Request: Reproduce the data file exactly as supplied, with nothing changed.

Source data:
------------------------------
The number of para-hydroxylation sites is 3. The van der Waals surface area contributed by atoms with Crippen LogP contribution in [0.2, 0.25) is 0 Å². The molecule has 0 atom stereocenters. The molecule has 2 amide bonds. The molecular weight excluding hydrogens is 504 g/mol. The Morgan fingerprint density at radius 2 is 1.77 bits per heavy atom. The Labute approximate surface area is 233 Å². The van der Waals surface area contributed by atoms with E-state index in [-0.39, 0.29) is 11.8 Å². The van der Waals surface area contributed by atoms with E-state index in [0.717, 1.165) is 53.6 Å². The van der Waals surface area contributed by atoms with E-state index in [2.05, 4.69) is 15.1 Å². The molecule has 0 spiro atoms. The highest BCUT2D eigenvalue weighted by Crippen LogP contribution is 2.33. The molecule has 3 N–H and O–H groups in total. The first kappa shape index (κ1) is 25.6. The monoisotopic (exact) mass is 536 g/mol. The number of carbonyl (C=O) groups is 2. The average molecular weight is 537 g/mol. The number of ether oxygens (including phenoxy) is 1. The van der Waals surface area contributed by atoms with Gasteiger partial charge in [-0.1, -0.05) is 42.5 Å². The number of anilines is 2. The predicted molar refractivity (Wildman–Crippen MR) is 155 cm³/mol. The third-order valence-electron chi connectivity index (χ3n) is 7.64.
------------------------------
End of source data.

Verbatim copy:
The number of para-hydroxylation sites is 3. The van der Waals surface area contributed by atoms with Crippen LogP contribution in [0.2, 0.25) is 0 Å². The molecule has 0 atom stereocenters. The molecule has 2 amide bonds. The molecular weight excluding hydrogens is 504 g/mol. The Morgan fingerprint density at radius 2 is 1.77 bits per heavy atom. The Labute approximate surface area is 233 Å². The van der Waals surface area contributed by atoms with E-state index in [-0.39, 0.29) is 11.8 Å². The van der Waals surface area contributed by atoms with E-state index in [0.717, 1.165) is 53.6 Å². The van der Waals surface area contributed by atoms with E-state index in [2.05, 4.69) is 15.1 Å². The molecule has 0 spiro atoms. The highest BCUT2D eigenvalue weighted by Crippen LogP contribution is 2.33. The molecule has 3 N–H and O–H groups in total. The first kappa shape index (κ1) is 25.6. The monoisotopic (exact) mass is 536 g/mol. The number of carbonyl (C=O) groups is 2. The average molecular weight is 537 g/mol. The number of ether oxygens (including phenoxy) is 1. The van der Waals surface area contributed by atoms with Gasteiger partial charge in [-0.1, -0.05) is 42.5 Å². The number of anilines is 2. The predicted molar refractivity (Wildman–Crippen MR) is 155 cm³/mol. The third-order valence-electron chi connectivity index (χ3n) is 7.64.